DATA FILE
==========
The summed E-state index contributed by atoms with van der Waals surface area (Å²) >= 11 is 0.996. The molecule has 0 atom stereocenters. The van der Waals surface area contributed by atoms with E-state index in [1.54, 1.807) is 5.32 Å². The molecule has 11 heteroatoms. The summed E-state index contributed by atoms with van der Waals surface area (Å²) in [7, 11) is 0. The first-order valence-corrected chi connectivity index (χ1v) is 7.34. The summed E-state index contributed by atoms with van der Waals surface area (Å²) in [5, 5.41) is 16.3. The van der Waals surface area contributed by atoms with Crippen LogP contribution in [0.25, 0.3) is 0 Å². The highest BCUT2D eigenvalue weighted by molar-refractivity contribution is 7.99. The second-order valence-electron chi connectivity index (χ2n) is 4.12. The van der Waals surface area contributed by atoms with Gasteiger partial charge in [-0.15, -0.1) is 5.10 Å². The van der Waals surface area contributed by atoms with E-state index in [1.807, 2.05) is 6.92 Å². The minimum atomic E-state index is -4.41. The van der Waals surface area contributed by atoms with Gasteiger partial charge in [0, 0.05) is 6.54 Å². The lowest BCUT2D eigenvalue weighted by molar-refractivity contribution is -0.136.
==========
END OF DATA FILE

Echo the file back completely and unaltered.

The summed E-state index contributed by atoms with van der Waals surface area (Å²) >= 11 is 0.996. The molecule has 0 atom stereocenters. The van der Waals surface area contributed by atoms with E-state index in [1.54, 1.807) is 5.32 Å². The molecule has 11 heteroatoms. The summed E-state index contributed by atoms with van der Waals surface area (Å²) in [7, 11) is 0. The first-order valence-corrected chi connectivity index (χ1v) is 7.34. The summed E-state index contributed by atoms with van der Waals surface area (Å²) in [5, 5.41) is 16.3. The van der Waals surface area contributed by atoms with Crippen LogP contribution in [0.25, 0.3) is 0 Å². The highest BCUT2D eigenvalue weighted by molar-refractivity contribution is 7.99. The second-order valence-electron chi connectivity index (χ2n) is 4.12. The van der Waals surface area contributed by atoms with Gasteiger partial charge in [-0.15, -0.1) is 5.10 Å². The van der Waals surface area contributed by atoms with E-state index in [1.807, 2.05) is 6.92 Å². The minimum atomic E-state index is -4.41. The van der Waals surface area contributed by atoms with Gasteiger partial charge in [0, 0.05) is 6.54 Å². The lowest BCUT2D eigenvalue weighted by molar-refractivity contribution is -0.136.